1. How safe are dental x-rays?

With digital x-rays, radiation from exposure to x-ray has been reduced by 80-90%. We receive more radiation from our environment in one day than from regular check up x-rays done about once a year. Washington State does not require the use of a lead apron, but to further protect our patients, we use one that even covers the thyroid. In addition, with traditional film x-rays, harmful chemicals are needed to process them, but with all digital we’ve been able to eliminate exposure to that as well. For our patients who are very sensitive to having x-rays taken, we even have a Green Tea ND supplement where 1 teaspoon mixed in water is equal to 20 cups of green tea and protects DNA from radiation damage.

2. Are amalgam fillings safe?

The American Dental Association says yes.  Based on what science says about mercury I question its use in dentistry. Amalgam (or silver) fillings have a mixture of different metals that make up this material. One of the metals used in amalgam is mercury, a harmful and toxic substance. Like lead it is a heavy metal. Lead was taken out of gasoline and paint. Mercury thermometers have been discontinued. We have to dispose of scrap amalgam as a toxic waste or risk being fined. There are many opinions on the safety of the mercury being used in the mouth. Small amounts of mercury vapor (the most harmful form of mercury) are released into the body every time amalgam fillings are chewed on. Over time, mercury could build up in your body and possibly be damaging. Not only that, but placing amalgam can also put patients and ourselves at risk for mercury exposure. In my practice, I do not use amalgam fillings and we practice a safe removal technique designed to protect the dental team and patient.  To learn more about how we are practicing mercury and metal-free dentistry please read here.

3. How does your mouth affect your overall health?

I get this question a lot. Your mouth is the main gateway into the body and has a very direct relationship with overall health. Gum disease is associated with other diseases such as heart disease, Alzheimer’s disease, diabetes, stroke, some cancers, and low birth weight in babies. Gum disease is the most common chronic inflammatory condition. Inflammation of the gums results in bleeding which allows bad bacteria to enter the bloodstream and be absorbed into the body, causing more inflammation in other parts. Inflammation is the root cause of nearly every disease. Likewise an infected tooth can cause problems beyond the oral cavity. To learn more about how we practice whole person dentistry please read here.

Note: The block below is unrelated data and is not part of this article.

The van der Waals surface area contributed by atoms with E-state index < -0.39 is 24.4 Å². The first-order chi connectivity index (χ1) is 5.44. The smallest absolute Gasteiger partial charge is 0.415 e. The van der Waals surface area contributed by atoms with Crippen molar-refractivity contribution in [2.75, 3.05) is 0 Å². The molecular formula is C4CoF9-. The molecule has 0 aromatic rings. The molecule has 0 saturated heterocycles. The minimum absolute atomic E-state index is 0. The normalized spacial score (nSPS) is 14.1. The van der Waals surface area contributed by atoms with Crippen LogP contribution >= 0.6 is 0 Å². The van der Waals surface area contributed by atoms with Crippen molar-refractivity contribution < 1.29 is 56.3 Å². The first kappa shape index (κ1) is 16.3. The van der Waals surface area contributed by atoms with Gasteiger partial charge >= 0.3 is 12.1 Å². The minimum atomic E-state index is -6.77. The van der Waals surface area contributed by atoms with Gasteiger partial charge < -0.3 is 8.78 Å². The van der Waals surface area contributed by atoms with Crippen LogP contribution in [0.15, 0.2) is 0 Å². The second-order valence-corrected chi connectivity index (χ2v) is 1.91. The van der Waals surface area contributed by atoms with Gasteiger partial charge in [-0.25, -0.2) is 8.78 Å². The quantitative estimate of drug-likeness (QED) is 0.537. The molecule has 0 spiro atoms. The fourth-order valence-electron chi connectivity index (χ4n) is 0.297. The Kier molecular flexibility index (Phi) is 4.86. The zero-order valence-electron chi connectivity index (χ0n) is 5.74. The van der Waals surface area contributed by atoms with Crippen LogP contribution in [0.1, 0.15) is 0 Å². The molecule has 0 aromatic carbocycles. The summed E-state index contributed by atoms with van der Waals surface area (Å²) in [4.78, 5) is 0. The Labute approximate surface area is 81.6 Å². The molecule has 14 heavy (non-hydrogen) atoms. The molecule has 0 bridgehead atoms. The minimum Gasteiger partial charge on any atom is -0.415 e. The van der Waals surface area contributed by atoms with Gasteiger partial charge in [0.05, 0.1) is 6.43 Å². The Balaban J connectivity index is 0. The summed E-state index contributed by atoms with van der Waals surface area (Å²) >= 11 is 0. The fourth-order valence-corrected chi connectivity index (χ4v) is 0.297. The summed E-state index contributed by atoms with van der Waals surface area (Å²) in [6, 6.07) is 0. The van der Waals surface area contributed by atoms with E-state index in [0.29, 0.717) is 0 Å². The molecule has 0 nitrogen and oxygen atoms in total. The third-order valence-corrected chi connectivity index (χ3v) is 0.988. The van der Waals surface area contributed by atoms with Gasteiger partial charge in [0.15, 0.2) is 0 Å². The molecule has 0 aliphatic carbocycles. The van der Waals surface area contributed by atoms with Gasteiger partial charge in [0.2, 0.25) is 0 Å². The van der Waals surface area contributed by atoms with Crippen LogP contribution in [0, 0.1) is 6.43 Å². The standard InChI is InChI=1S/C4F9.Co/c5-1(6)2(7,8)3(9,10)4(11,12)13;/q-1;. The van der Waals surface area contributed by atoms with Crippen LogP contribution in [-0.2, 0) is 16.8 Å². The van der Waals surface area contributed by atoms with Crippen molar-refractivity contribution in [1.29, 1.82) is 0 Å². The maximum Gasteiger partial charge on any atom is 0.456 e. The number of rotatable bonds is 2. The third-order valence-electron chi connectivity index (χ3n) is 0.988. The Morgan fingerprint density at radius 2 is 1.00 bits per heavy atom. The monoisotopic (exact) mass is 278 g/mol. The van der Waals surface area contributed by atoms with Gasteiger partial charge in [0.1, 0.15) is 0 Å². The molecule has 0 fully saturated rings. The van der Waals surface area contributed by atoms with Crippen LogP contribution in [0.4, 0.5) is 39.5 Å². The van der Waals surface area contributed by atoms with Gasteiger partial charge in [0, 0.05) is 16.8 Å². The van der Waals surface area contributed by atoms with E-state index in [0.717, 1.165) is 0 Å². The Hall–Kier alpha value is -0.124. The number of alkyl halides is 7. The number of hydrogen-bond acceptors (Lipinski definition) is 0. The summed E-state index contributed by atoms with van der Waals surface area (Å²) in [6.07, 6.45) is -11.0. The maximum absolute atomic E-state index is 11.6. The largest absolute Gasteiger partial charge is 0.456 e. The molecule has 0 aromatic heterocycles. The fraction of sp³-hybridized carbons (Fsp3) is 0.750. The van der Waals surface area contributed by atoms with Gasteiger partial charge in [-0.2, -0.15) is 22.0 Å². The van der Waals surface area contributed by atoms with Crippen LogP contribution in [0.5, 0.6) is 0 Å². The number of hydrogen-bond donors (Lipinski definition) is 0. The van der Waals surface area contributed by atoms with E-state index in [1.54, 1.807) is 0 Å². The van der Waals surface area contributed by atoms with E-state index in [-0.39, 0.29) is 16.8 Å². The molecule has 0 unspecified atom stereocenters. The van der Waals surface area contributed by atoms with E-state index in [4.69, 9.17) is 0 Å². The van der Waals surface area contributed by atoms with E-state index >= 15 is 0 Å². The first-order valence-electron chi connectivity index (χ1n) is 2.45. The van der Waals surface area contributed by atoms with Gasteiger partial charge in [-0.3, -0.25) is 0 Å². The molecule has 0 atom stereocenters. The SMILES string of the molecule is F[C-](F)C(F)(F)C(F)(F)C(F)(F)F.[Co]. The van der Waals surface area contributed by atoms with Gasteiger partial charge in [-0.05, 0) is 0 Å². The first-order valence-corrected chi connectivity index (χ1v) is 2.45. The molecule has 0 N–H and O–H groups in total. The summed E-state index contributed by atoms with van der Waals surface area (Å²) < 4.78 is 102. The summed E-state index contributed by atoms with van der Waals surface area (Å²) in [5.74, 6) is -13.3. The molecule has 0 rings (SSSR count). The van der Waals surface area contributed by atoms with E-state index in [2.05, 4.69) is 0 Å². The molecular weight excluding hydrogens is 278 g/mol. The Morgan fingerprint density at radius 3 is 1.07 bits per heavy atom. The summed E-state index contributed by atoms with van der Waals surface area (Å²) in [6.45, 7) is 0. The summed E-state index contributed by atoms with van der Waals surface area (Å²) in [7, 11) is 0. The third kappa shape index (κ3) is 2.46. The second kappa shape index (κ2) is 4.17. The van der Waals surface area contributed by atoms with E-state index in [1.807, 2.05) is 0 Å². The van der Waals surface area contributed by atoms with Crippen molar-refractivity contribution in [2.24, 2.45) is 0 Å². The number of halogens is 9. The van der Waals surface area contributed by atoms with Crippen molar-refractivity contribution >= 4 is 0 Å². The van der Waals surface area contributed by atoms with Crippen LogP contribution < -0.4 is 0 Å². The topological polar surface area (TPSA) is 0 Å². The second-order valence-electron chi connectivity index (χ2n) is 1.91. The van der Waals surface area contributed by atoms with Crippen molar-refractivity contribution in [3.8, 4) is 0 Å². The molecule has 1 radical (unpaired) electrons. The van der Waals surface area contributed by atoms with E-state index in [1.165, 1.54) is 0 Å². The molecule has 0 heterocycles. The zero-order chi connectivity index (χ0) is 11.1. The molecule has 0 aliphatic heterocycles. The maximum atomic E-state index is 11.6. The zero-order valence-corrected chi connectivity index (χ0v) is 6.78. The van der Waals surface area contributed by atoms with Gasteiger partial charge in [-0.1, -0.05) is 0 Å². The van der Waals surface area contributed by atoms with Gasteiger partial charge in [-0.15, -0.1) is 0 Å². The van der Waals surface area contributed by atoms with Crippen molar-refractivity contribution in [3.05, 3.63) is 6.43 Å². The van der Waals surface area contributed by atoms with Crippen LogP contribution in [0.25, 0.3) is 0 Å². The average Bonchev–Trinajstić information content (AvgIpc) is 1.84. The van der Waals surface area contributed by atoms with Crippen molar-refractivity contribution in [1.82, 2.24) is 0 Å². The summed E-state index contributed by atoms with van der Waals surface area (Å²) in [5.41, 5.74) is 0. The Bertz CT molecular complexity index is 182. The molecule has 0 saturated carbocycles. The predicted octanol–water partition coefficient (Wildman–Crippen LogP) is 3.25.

4. What is an abscessed tooth?

An abscess is an infection at the root of the tooth or in the gum. This can be caused by severe and untreated tooth decay or trauma that has occurred to the tooth and/or a gum infection. Some symptoms may include throbbing and constant pain, fever, a sore or “pimple” on the gum, swollen gums or face, and/or lingering sensitivity to hot and cold. Even if the tooth becomes non-vital or dead and the pain goes away, the infection will remain active. Antibiotics may be needed to fight the infection and reduce pain symptoms temporarily. To treat an abscessed tooth, a root canal may be recommended, but at times an extraction is necessary.

5. Why are my teeth sensitive?

Sensitivity can occur when the root surface of the tooth becomes exposed as a result of receding gums. The roots of the teeth are not covered by enamel and contain microscopic little tubules that lead to the pulp of the tooth which contains nerves. These exposed tubules allow the hot, cold or sweet feelings to reach that nerve and cause sensitivity. A few things can cause sensitivity including tooth decay, recession, brushing too hard, clenching and grinding, acidic foods and beverages, cracked or broken teeth and/or tooth whitening products.

6. What causes tooth decay?

Tooth decay is caused by a few different things including certain oral bacteria and the sugars in the food we eat. Biofilm, or plaque, containing bacteria forms a barrier over the gums and teeth where the bacteria can feed on the natural or artificial sugars in our food and turns it to acid. Over time that process breaks down the tooth enamel which results in a cavity. Decay can easily be prevented with good oral hygiene such as brushing twice a day to disrupt that biofilm and flossing once a day to remove food and saliva from between the teeth.

7. What is gingivitis and gum disease?